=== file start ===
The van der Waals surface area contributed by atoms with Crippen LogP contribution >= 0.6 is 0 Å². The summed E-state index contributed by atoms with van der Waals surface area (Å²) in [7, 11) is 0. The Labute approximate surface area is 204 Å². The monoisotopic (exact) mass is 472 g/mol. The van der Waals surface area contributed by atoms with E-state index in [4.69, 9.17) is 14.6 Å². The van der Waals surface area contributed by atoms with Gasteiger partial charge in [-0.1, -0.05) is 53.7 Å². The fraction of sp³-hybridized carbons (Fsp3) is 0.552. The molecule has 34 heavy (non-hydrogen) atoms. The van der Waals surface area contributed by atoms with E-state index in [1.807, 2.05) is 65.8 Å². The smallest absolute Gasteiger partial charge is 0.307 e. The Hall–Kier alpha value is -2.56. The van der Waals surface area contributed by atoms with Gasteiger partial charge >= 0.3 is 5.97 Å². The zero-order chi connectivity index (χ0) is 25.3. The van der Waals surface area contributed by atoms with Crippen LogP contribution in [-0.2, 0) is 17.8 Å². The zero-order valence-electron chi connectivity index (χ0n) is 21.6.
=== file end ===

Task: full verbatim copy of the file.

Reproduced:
The van der Waals surface area contributed by atoms with Crippen LogP contribution >= 0.6 is 0 Å². The summed E-state index contributed by atoms with van der Waals surface area (Å²) in [7, 11) is 0. The Labute approximate surface area is 204 Å². The monoisotopic (exact) mass is 472 g/mol. The van der Waals surface area contributed by atoms with E-state index in [4.69, 9.17) is 14.6 Å². The van der Waals surface area contributed by atoms with Gasteiger partial charge in [-0.1, -0.05) is 53.7 Å². The fraction of sp³-hybridized carbons (Fsp3) is 0.552. The molecule has 34 heavy (non-hydrogen) atoms. The van der Waals surface area contributed by atoms with E-state index in [1.807, 2.05) is 65.8 Å². The smallest absolute Gasteiger partial charge is 0.307 e. The Hall–Kier alpha value is -2.56. The van der Waals surface area contributed by atoms with Gasteiger partial charge >= 0.3 is 5.97 Å². The zero-order chi connectivity index (χ0) is 25.3. The van der Waals surface area contributed by atoms with Crippen LogP contribution in [-0.2, 0) is 17.8 Å². The zero-order valence-electron chi connectivity index (χ0n) is 21.6.